A new wage survey has forecast how much extra money Hongkongers can expect in their pay packets next year. It has also revealed how the first graduates of the new Diploma of Secondary School Education are being shortchanged compared with A-level students as they enter the workforce.
The diploma was introduced to replace A-levels and the Hong Kong Certificate of Education Exam, but its first graduates achieved an average monthly salary of only HK$8,244, while those students who left school with A-levels took home HK$8,590.
School leavers who entered the sales sector felt the gap in qualifications most - A-level graduates earned HK$8,929 a month, while DSE graduates earned only HK$8,333.
That is according to a survey conducted by Baptist University's Centre for Human Resources Strategy and Development, together with the Hong Kong People Management Association.
Between July and September, they questioned 91 local companies with 77,661 staff as well as 77 mainland companies from various provinces, and also Shanghai and Shenzhen, employing a total of 128,375 staff.
The responses showed Hong Kong's managers can expect a pay rise of 4.1 per cent next year, while blue-collar workers are in line for a 4.5 per cent rise.
Employees can expect a rise of up to 8 per cent on the mainland where wages have a much lower starting point. The average monthly salary for a fresh university graduate is 2,670 yuan (HK$3,284), while in Hong Kong it is HK$11,823.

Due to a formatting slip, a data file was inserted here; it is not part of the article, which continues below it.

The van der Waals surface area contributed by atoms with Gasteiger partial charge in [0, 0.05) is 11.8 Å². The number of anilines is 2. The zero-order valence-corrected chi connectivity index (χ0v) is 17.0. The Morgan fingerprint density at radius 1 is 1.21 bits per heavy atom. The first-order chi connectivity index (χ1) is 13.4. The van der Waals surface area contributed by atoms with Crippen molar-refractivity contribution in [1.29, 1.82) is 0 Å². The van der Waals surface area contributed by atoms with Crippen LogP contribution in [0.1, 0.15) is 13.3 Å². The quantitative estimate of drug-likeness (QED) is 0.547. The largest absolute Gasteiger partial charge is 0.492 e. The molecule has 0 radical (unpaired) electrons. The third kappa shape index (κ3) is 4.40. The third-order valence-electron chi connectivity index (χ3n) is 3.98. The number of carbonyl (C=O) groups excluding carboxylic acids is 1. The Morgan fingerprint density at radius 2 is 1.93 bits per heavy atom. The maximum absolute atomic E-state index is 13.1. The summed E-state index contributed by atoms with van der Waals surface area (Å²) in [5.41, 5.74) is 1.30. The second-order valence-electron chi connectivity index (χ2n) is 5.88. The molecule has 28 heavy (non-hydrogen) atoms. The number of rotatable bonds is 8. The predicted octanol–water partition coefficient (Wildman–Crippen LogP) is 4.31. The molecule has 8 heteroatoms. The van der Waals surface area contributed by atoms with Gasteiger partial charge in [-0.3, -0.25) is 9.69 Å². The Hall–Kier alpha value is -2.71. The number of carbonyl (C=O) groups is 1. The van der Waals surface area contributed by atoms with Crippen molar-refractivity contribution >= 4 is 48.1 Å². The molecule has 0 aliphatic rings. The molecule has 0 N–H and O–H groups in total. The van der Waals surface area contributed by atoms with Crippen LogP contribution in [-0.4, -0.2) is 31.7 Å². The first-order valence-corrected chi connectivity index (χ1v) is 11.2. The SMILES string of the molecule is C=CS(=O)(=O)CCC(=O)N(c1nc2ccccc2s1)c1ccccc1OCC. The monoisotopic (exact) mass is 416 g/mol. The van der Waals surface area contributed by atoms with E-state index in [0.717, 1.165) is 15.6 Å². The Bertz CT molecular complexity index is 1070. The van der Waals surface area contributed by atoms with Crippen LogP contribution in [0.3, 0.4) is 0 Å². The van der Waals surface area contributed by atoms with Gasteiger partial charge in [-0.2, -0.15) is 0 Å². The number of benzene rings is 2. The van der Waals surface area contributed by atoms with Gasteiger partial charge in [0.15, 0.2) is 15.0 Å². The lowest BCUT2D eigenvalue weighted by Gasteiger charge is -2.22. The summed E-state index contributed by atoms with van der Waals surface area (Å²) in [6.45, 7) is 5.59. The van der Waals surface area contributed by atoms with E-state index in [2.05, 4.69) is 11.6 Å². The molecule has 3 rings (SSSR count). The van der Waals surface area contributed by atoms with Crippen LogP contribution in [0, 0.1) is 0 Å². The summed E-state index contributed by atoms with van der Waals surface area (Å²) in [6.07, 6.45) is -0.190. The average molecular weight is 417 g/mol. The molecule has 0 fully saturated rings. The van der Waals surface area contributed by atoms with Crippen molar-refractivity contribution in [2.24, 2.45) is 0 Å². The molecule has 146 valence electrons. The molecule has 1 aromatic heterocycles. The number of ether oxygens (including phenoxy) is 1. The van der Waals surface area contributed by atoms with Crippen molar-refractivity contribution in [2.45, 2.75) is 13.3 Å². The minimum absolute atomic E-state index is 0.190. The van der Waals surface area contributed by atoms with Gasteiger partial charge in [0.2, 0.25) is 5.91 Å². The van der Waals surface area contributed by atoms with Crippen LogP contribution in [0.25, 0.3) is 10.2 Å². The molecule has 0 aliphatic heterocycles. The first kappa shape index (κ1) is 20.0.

The survey classifies employees into managerial staff, supervisory and technical staff, general staff and manual labour. In Hong Kong, they are expected to get a pay rise of 4.1, 4.3, 4.2, and 4.5 per cent respectively. Inflation in Hong Kong was running at 3.8 per cent in September.
The survey suggests mainland general staff are expected to get an 8 per cent raise and managerial staff a 7 per cent raise. It also found that local employees got a 4.1 to 4.2 per cent pay rise this year, while mainland employees received 6.2 to 10.4 per cent.
The association's president, Pauline Chung Hei-ching, said the survey also revealed bosses were concerned about paternity leave and moves to restrict the standard working week to about 44 hours before overtime rates kick in.
"Bosses in Hong Kong are still worried about the possible introduction of the standard working hours law and paternity leave for men," she said.
"But the bosses are aware that they need to offer a suitable level of pay rise in order to keep their staff from quitting."
While a motion urging the government to introduce a bill for standard working hours was voted down this month due to lack of support from functional constituency lawmakers, the proposal of paternity leave for men is expected to be passed by the Labour Advisory Board next month.
Eight of the 12 members on the board support the proposal, with six employees' representatives pushing for a five-day leave. If passed, it will be submitted to the Legislative Council.